These exciting developments are made possible by the latest advances in flat-panel detectors (FPD), which allow for both diagnostic-grade static imaging, as well as high-resolution dynamic imaging. Currently, these premium FPDs are only available from tier 1 manufacturers - notably Thales and Varian. However, next-tier FPD makers are actively working to narrow the gap - notably Canon, the new owner of Toshiba Medical Systems, and Carestream.
Increasing Pricing Pressure from Growing Contenders in High-End CT
Inter-modality competition is threatening CT’s positioning in the modality spectrum, mainly the lower-end perspective of ‘bread-and-butter’ procedures. However, high-end CT is facing commoditization through forces organic to CT, namely the move up-market of newcomers into high-end CT. Two notable examples are the ascension of Samsung and Neusoft, both of which have positioned in the 128-slice segment of CT, and claiming higher cost efficiency with price points that may be up to 30% below comparable systems from the established vendors.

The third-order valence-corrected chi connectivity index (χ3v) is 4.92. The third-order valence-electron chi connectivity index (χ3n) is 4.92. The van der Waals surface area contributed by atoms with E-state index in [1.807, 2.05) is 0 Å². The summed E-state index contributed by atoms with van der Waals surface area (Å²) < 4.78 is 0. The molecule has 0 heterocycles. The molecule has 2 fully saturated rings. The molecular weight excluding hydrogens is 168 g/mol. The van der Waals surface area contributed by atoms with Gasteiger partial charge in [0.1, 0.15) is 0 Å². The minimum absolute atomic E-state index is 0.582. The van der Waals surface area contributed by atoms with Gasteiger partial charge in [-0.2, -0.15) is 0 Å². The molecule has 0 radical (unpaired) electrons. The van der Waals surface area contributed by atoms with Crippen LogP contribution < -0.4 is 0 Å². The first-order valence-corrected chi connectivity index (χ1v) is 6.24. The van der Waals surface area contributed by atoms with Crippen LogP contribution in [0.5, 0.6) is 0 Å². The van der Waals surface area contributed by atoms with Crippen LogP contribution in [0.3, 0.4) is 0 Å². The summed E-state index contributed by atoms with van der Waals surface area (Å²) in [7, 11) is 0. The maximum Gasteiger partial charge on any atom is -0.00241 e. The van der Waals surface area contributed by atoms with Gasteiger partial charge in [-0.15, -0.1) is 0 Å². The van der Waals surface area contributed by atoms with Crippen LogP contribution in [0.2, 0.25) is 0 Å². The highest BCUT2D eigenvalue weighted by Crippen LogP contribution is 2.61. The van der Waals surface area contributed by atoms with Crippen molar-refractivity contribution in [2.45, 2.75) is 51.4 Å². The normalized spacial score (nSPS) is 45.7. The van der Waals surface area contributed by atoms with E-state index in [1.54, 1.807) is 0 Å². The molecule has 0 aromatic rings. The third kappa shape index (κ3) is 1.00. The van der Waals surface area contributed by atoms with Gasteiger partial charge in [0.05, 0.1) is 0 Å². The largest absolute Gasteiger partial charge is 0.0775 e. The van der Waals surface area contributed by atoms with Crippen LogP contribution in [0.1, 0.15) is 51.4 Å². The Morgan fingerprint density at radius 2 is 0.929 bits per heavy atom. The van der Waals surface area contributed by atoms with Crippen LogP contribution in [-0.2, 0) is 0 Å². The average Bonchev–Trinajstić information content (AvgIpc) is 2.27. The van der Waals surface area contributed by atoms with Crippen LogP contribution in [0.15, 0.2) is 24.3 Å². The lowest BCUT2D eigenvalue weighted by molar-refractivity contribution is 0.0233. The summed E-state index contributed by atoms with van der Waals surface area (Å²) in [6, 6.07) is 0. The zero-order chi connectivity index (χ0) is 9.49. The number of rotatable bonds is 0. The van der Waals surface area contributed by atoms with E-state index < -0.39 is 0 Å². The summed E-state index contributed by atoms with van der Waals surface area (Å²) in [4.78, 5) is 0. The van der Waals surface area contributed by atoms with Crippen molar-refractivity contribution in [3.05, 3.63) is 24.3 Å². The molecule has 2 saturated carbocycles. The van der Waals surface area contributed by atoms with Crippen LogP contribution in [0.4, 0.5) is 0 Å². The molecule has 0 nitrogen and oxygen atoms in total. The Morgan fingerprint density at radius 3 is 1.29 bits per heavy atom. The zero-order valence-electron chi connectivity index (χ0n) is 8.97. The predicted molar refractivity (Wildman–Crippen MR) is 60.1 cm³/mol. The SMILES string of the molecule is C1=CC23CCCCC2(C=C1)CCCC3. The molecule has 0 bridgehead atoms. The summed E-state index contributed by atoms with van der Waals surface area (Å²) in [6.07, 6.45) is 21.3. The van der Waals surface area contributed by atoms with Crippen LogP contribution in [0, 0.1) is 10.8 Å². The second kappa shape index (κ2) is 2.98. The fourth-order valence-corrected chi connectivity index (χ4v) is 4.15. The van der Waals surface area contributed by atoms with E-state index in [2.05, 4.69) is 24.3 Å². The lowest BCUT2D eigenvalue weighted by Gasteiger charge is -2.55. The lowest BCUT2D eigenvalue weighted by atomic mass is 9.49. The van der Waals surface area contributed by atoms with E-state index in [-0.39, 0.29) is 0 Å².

As Samsung prepares, once the regulatory approvals are cleared, for a global launch of its new NExCT7 system shown at RSNA 2015 and ECR 2016, and as Neusoft uplifts its CT product portfolio with the NeuViz 128 it launched in mid-2015, the tension in the CT industry is mounting exponentially. The big question on the minds of traditional vendors is whether these systems allow the up-and-coming vendors for a “me too” statement, or whether technology and product innovation by these vendors will also come into play.
New Premium CT Developments to the Rescue